I'll Die After Bingo by Pope Lonergan | Review of comedian's book about working on the front line of social care
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I'll Die After Bingo by Pope Lonergan

Review of comedian's book about working on the front line of social care

For marketing purposes, Pope Lonergan’s book has, not unreasonably, been bracketed with Adam Kay’s publishing phenomenon, This Is Going To Hurt.

But while they each are comedians offering an often darkly funny first-hand account of the woefully underfunded health and social care system, writing with one eye towards raising their field up the political agenda, there are differences in approach.

Firstly the characters in I’ll Die After Bingo are more fully drawn. With Kay working obstetrics and gynaecology his relationship with many patients was brief, and many – save for the tragic cases that haunt him – appear in his book as little more than punchlines, albeit hilarious ones.

On the other hand, Lonergan very clearly developed deeper links with those he was looking after, long-term, in care homes. They still say and do the most odd, sometimes transgressive, things – and Lonergan knows that’s too funny not to report, but we get a better understanding of the people behind the peculiarities.

The second is that the political and societal aspects of his job are very much foregrounded throughout the tome, making this a far more serious offering.

Physical and mental deterioration is not something most people are comfortable witnessing, which is why so many elderly people end up in care homes. But it also means these are ‘out-of-sight, out-of-mind’ places, open to abuse both physical and financial. Why is it that we come to value to the care of those closest to us so little that it is farmed out to profit centres employing people on the lowest possible wages, who are forever leaving for easier ways to earn a crust?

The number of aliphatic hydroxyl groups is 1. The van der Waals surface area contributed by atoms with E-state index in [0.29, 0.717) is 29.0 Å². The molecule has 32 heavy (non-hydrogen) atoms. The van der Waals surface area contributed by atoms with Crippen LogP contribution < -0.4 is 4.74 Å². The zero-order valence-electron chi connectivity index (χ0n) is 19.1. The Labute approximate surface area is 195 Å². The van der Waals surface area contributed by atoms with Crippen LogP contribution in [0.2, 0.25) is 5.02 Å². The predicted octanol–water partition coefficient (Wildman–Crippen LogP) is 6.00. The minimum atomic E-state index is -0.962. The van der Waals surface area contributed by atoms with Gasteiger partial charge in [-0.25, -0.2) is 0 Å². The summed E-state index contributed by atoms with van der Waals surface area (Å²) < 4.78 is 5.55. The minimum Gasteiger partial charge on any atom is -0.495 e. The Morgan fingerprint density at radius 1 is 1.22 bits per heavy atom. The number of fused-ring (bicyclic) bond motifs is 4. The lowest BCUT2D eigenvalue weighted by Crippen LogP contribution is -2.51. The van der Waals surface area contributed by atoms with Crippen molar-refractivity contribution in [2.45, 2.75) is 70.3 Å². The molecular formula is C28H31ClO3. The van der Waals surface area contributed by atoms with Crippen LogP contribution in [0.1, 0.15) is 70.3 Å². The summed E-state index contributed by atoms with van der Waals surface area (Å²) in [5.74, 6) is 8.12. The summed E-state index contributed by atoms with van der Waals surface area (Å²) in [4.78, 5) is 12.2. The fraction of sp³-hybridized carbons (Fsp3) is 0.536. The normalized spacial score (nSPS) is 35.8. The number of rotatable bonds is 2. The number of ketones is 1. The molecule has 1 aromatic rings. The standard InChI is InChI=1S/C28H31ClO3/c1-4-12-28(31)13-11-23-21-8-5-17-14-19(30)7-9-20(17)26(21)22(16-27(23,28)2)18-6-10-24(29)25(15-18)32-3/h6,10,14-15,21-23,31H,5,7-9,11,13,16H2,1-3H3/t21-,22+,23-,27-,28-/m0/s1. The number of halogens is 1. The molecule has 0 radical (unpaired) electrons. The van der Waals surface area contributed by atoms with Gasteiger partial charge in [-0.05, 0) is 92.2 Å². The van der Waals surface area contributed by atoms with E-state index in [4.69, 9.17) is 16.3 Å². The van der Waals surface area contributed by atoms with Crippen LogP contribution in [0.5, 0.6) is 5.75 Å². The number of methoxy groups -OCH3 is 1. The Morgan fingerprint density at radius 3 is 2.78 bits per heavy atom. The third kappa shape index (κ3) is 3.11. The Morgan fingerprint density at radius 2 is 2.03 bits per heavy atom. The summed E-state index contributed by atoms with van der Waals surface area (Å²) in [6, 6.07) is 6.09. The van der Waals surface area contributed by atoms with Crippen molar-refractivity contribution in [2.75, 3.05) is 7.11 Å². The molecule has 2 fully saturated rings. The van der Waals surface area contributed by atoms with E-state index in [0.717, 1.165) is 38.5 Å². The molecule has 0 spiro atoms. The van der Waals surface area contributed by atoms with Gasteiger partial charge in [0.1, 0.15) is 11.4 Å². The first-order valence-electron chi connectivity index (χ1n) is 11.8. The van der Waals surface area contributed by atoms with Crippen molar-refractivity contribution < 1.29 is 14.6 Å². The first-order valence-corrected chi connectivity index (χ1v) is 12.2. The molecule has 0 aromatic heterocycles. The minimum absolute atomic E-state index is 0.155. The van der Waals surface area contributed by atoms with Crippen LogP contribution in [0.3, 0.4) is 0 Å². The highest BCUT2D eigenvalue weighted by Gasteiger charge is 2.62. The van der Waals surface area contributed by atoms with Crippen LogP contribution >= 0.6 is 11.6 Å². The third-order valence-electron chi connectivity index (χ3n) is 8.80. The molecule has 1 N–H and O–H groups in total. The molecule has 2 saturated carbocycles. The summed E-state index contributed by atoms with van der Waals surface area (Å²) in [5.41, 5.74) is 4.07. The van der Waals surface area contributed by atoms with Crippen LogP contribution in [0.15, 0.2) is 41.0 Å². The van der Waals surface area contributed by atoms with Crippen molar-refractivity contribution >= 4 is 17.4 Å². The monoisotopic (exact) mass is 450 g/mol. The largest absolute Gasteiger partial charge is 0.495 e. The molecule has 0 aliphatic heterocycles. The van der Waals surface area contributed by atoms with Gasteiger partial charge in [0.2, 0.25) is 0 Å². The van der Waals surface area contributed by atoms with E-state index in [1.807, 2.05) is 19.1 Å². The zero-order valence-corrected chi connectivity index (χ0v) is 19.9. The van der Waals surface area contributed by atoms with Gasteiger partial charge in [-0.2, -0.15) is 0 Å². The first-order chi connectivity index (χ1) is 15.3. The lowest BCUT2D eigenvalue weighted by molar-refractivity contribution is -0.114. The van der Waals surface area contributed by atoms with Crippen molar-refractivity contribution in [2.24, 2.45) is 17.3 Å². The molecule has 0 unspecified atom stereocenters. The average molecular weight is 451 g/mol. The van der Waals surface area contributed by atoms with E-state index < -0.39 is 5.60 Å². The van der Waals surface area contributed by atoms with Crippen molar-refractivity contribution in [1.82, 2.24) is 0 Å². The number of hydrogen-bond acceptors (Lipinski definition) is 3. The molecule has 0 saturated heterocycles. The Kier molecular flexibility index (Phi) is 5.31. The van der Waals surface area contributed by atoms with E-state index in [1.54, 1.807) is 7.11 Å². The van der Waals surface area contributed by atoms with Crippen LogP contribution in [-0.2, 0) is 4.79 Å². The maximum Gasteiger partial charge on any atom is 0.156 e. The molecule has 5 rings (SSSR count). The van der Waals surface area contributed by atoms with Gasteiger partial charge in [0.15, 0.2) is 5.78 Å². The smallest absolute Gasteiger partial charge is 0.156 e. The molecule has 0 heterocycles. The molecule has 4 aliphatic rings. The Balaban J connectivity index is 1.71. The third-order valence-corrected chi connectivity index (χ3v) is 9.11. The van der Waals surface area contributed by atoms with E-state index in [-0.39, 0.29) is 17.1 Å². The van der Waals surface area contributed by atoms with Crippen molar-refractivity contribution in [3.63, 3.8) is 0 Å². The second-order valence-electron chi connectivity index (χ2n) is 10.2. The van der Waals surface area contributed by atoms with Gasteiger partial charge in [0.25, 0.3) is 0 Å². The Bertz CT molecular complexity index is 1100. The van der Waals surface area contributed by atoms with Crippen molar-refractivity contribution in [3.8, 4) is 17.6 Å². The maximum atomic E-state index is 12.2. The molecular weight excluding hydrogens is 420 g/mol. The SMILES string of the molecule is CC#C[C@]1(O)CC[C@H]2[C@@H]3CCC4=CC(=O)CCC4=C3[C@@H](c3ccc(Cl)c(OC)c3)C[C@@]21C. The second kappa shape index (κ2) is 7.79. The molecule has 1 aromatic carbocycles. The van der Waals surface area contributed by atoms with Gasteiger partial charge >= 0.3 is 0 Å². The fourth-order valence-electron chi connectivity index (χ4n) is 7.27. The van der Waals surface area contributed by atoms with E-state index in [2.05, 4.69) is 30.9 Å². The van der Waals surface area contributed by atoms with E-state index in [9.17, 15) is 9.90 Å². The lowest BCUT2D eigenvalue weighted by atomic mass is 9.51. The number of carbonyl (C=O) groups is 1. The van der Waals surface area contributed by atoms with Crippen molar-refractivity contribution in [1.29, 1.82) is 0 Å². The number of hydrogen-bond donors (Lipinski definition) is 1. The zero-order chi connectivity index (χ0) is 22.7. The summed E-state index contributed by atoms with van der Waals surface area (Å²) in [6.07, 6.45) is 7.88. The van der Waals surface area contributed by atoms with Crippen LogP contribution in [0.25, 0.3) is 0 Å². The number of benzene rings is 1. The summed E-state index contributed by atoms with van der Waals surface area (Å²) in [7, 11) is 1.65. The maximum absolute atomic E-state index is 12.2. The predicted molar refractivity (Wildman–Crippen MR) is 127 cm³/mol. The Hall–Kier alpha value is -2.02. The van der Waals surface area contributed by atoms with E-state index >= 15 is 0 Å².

It is for this reason Lonergan believes ‘twee and saccharine representations of care homes are moderately unethical’ - and why he doesn’t shy away from reporting some unpalatable truths and incidents which are, for want of a better word, ‘yukky’. Such unfiltered frankness makes real the trials and tribulations of the  care home and its residents that so widely overlooked.

Lonergan also has a special empathy for his clients as he has lived on the sidelines of society himself as a now-recovering drug addict. He would lose physical control and even likens the morning after a group binge to dementia, with ‘people you don’t properly recognise talking at you while the rest of the bodies in the room seem unreasonable tranquil and refuse to acknowledge you if you speak.’

Lonergan reads a lot around his subject, and on human behaviour in general. The book is awash with credited quotes from other authors – which is actually a distraction, making some passages feel like dissertations citing their sources. Lonergan is such a knowledgable and considered writer, that many of the opinions he’s read and agreed with could have been stated in his own words.

He has a wonderful turn of phrase, both serious and comic, realising that gallows humour is an essential release-valve in a demanding job witnessing decay and detachment.

It’s hard to ignore his informed opinions on the corporatisation of care that puts targets and paperwork ahead of humanity, and his calls to take the sector out of the darkness and face up to the realities of how to deal with an ageing population losing their faculties. But you know ignoring them is precisely what will happen, and there’s the tragedy.

I’ll Die After Bingo: The Unlikely Story of My Decade as a Care Home Assistant is also available from Amazon, priced £13.15 in hardback, or £7.99 as an audiobook or Kindle download.

Published: 2 Aug 2022

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